Mr. Bungle Credit: Buzz Osborne

I sometimes wonder if Mr. Bungle have been trolling their fans since day one. Their self-titled debut full-length, released in 1991 by Warner Brothers, is a blur of funk, ska, world music, and death metal that flips from Morbid Angel-influenced riffs to zany circus music and back on a dime. Formed by high school friends in Eureka, California, in the mid-80s, these legendary genre hoppers (the understatement of the century) introduced the world to wildly prolific vocalist and composer Mike Patton, though he got famous first with Faith No More—he’d landed a side gig with that better-established band in 1988, and when they broke out, it helped Mr. Bungle secure their major-label deal. Bungle released two more albums that showcased their gonzo chops and talent, and the fact that their far-out, style-bending music sounded like nonsense to most listeners didn’t stop the band from attracting one of the most rabid cult followings of the 90s—metalheads, prog weirdos, burnouts, and music snobs alike drooled over their antics. Mr. Bungle called it a day in 2000, and in the years since their core members have explored other weird and wild musical realms. Bassist Trevor Dunn has played with avant-garde wizard John Zorn and sludge-metal mainstays Melvins, guitarist Trey Spruance has led the bizarre and expansive Secret Chiefs 3, and Patton has kept himself busy with about a zillion projects—including a successful Faith No More reunion.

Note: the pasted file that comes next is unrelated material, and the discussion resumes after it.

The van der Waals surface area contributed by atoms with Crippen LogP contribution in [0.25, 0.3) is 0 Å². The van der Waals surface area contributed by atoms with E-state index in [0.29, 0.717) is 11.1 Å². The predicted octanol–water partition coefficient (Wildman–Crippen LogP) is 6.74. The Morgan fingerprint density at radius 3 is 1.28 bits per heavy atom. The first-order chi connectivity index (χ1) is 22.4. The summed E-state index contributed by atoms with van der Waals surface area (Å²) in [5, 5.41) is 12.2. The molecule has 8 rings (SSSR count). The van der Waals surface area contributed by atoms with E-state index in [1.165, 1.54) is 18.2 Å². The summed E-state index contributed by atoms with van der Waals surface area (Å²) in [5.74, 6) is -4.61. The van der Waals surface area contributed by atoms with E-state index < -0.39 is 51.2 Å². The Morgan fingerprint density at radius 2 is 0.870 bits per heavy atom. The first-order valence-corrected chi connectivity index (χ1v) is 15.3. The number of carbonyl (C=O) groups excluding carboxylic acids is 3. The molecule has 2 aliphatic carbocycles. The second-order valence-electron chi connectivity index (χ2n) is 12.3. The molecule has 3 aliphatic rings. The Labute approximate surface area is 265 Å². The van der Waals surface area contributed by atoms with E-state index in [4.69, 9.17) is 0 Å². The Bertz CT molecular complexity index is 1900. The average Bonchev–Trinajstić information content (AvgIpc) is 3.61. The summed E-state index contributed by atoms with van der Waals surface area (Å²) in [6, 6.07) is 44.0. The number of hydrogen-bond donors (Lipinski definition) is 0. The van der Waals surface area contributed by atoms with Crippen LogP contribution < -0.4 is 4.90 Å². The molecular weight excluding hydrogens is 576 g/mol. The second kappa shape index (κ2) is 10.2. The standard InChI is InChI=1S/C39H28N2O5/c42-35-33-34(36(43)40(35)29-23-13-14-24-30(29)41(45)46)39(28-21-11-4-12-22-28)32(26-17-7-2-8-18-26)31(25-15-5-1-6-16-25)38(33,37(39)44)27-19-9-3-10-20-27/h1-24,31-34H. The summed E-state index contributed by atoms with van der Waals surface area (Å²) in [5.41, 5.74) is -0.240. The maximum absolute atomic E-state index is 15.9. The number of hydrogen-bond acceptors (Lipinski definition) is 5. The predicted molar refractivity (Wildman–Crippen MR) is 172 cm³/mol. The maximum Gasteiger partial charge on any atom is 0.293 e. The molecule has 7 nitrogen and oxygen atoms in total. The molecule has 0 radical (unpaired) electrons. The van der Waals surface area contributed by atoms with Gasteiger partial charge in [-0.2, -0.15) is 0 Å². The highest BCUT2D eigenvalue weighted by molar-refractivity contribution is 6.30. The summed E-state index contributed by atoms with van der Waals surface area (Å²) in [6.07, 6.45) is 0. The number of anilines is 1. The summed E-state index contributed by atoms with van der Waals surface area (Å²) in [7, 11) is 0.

When Mr. Bungle announced a string of shows for early 2020, fans collectively lost their shit. Because Dunn, Patton, and Spruance had made so much varied and challenging music over the past two decades, the directions they could explore together seemed infinite. So what did they do? They kept on trolling. They drew the bulk of their sets from their first demo tape, 1986’s The Raging Wrath of the Easter Bunny. And in the months since those gigs, Patton, Spruance, and Dunn have linked up with thrash-metal pioneers Dave Lombardo and Scott Ian to rerecord the tape, which they’ve released under the same title. Written before the band started cramming 15 parts into a single song, the new Raging Wrath sounds like exactly what it is: grown-ups playing music they made as high school kids in the 80s who were aping Slayer, and this time taking it less seriously. It’s always a treat to hear Dave Lombardo play drums, but I’m struggling to see the point in making this record—every die-hard Mr. Bungle fan has heard these songs already, and all Mr. Bungle fans are diehards. Even if you usually like the band’s trolling, I can’t imagine how you’d feel if you’d waited half your life for this reunion only to get a rehashing of a just OK thrash-metal demo.   v